Community Health Updates
Any pandemic or a disease outbreak is one of the greatest tests of any society. This hard time brings unusual inconveniences and adversities for the people living in the threatened area. Global pandemics lead to greater v2astation. They have long-term effects on almost all the sectors of life across the world. From declining the economy to stopping everyday life, a pandemic has a lot to do with the people. It creates political, economical, and social unrest all around the world.
One of the major effects of any pandemic is the deterioration of the public’s mental health. People experience a sense of fear, threat, anxiety, and restlessness all the time. Most importantly, self-isolation as a consequence of social distancing is reported to harm the mental health of the people. It is often associated with negative feelings and mental illnesses that in severe cases may cause the death of patients.
Man is a social animal. It cannot survive without social connections, communications, and interactions. There are very few people who live happily when isolated. However, the majority of the human population loves to interact. The power of even a momentary touch has long-lasting effects on human wellbeing. One cannot spend the whole life in a particular place with no one or a certain number of people around. It is a human psychological desire to go out in the world, meet new people and make connections. When you spend time with your family or when you go out with friends, you share your problems, everyday routines, your due tasks and what not? All of this interaction is scientifically proven to be cheering, therapeutic, and pain-relieving. However, we should never forget that every picture has two faces. Socializing is good if done with right and positive people. Interaction with negative-minded people is much worse than isolation!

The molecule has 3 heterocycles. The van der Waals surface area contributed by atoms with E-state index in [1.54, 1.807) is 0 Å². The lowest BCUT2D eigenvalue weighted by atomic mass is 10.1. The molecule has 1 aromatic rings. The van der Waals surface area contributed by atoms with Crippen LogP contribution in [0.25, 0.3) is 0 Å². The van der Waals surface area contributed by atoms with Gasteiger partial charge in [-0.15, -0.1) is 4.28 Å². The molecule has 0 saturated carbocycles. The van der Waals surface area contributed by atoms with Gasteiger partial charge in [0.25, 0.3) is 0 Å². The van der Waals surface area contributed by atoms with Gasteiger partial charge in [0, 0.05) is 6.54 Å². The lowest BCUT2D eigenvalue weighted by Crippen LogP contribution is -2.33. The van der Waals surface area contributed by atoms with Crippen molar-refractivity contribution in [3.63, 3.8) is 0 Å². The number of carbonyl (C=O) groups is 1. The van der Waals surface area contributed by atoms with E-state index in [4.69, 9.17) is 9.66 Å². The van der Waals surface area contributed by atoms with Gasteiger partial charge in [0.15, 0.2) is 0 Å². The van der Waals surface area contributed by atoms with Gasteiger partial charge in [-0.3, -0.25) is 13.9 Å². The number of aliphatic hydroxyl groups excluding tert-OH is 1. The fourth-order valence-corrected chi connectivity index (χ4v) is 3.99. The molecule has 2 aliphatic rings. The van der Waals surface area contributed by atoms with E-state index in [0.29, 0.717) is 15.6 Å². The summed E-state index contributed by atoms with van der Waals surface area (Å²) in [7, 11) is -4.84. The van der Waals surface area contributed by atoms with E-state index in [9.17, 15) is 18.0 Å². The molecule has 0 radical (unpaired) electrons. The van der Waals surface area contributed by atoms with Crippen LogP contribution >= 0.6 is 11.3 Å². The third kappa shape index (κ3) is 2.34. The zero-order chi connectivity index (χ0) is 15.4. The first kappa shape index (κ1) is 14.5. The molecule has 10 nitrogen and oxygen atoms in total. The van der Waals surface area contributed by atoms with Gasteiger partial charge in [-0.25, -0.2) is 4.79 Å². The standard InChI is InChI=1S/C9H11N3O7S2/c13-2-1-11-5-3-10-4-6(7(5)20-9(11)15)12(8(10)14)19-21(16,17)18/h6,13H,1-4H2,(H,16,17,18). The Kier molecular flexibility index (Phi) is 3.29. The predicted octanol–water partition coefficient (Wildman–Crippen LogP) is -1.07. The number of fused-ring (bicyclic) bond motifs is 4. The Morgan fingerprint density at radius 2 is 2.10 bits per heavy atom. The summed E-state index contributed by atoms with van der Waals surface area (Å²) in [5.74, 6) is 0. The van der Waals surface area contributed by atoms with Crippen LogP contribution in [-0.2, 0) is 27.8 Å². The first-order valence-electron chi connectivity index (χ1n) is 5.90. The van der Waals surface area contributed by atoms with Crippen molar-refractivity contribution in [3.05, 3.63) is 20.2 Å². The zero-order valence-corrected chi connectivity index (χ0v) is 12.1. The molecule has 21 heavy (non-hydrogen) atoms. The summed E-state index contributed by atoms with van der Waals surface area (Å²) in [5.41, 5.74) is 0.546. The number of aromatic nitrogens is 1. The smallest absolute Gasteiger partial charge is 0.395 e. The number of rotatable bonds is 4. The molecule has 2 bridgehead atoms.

Isolation and mental health
COVID-19 has made us all sit at homes and maintain a distance with the world. Unfortunately, this social distancing is one of the most effective preventive approaches towards pandemic. People who v2elop the disease or acquire the infection are also quarantined to limit the spread. The health care experts are continuously emphasizing on limiting human contact. People aren’t allowed to leave their houses until it is very necessary. All the markets have been closed down except for grocery stores, bakeries, hospitals, health care units, pharmacies, etc. People working at such places are also directed to maintain healthy distances for minimizing the chances of infection.
This state of isolation at homes is reportedly affecting the mental health of people especially the ones locked in their homes. The working members are disturbed due to their jobs and declining businesses. Children especially students are worried about their studies as they are unable to go to school, colleges or universities. Many of them must be missing their friends and the fun they had at schools or colleges. Everyone has mental health issues that they are battling in different ways. Doctors and paramedical staff working 24/7 in the hospitals are mentally exhausted. They are tired of living away from their loved ones and performing duties day and night. The patients of COVID-19 living at the quarantine centers are said to have the greatest mental health issues. The disease cuts their contact with the outer world which is not less than a trauma. They demand greater attention and empathy. The poor class of the society who used to work on daily wages is suffering the most. People don’t have anything to eat and no work which is very traumatic for them.